G.K. Chesterton: early twentieth century English writer - light in tone but with occasional serious intent. Chesterton is great for meaning things an awful lot: he invests everything he says with a lot of genuine-ness and energy. Very good on people and enthusiasm and cities. On the down side he has some kind-of dubious opinions on women and Islam. Try On Running After One's Hat and Asparagus.
posted by severalbees at 3:07 AM on December 22, 2008 [2 favorites]


And oh, Sei Shonagon's The Pillow Book is brilliant, tenth century blogging rather than nineteenth; full of lists (surprising things, distressing things, elegant things, things that look better painted than they do in real life), little essays about incidents in her life. I can't find a full text online, but this page has links to a number of excerpts and individual essays, enough to give a good taste anyway.

Going a little further away from the question, but hopefully still answering its intent: a lot of essay-ish writing before the mid-twentieth-century is to be found not in formally published essays but in letters. Madame de Sévigné is a good one - again I can't find anything comprehensive online, but there's links to a number of the letters here. Written from Paris in the late seventeenth century, to her daughter and various others; they were copied out and distributed during her lifetime, so she knew they were semi-public documents and they're written as such. Byron's letters can also be very engaging.
posted by severalbees at 3:30 AM on December 22, 2008 [1 favorite]


Best answer: It seems like you're not so much interested in nineteenth century writing as a certain style of writing, true? If so, I highly recommend E.B. White's essays. I'm having a bit of difficulty finding his stuff online, though googling by essay title seems to help.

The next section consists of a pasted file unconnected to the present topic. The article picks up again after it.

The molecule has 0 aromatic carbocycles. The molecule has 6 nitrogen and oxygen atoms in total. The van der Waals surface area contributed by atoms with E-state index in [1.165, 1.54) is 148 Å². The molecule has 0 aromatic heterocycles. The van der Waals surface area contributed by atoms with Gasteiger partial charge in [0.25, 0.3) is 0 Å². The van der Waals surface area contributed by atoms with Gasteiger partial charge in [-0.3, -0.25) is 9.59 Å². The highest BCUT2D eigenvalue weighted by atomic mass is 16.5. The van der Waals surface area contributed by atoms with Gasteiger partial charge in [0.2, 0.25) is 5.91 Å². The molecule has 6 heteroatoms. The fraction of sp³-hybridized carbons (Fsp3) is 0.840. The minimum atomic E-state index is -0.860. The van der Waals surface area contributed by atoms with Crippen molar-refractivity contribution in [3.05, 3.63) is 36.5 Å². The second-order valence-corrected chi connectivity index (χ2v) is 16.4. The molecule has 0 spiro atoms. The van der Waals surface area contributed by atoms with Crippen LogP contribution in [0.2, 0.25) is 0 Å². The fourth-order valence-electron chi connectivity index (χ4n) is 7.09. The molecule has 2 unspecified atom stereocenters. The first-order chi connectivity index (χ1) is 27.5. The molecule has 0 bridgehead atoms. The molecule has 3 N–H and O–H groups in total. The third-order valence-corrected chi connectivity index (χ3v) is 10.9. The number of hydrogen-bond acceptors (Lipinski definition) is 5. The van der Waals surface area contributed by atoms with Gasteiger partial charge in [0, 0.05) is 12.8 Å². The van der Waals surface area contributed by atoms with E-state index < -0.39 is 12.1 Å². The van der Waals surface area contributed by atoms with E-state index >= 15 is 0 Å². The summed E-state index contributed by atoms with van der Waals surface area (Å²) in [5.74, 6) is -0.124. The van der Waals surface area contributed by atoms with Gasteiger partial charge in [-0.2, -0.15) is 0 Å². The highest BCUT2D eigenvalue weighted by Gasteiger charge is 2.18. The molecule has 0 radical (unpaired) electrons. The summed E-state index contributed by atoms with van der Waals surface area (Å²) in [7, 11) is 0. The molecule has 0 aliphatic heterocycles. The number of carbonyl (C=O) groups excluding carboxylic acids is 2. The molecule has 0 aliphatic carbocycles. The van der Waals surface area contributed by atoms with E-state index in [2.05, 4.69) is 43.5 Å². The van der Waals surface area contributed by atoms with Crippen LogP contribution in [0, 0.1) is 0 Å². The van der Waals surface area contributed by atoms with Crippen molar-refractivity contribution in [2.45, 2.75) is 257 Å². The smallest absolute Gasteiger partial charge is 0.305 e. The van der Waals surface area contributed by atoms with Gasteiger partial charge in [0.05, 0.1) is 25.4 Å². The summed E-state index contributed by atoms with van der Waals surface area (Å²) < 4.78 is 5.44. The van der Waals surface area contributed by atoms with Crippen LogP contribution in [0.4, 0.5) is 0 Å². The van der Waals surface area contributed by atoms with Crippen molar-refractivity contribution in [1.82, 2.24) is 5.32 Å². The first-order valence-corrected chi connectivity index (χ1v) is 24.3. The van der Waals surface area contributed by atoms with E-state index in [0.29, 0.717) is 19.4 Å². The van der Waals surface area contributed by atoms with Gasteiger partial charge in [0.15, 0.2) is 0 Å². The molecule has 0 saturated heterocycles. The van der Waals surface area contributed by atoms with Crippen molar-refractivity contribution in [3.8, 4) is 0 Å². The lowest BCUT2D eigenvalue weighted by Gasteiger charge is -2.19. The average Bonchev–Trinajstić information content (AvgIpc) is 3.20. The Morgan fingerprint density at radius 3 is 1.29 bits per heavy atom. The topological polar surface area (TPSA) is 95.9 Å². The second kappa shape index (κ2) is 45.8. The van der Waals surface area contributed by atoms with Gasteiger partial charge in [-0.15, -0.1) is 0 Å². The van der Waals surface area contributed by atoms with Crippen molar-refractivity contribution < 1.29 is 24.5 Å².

Death of a Pig is perhaps my favorite.
I spent several days and nights in mid-September with an ailing pig and I feel driven to account for this stretch of time, more particularly since the pig died at last, and I lived, and things might easily have gone the other way round and none left to do the accounting. Even now, so close to the event, I cannot recall the hours sharply and am not ready to say whether death came on the third night or the fourth night. This uncertainty afflicts me with a sense of personal deterioration; if I were in decent health I would know how many nights I had sat up with a pig.

The scheme of buying a spring pig in blossom time, feeding it through summer and fall, and butchering it when the solid cold weather arrives, is a familiar scheme to me and follows an antique pattern. It is a tragedy enacted on most farms with perfect fidelity to the original script. The murder, being premeditated, is in the first degree but is quick and skillful, and the smoked bacon and ham provide a ceremonial ending whose fitness is seldom questioned.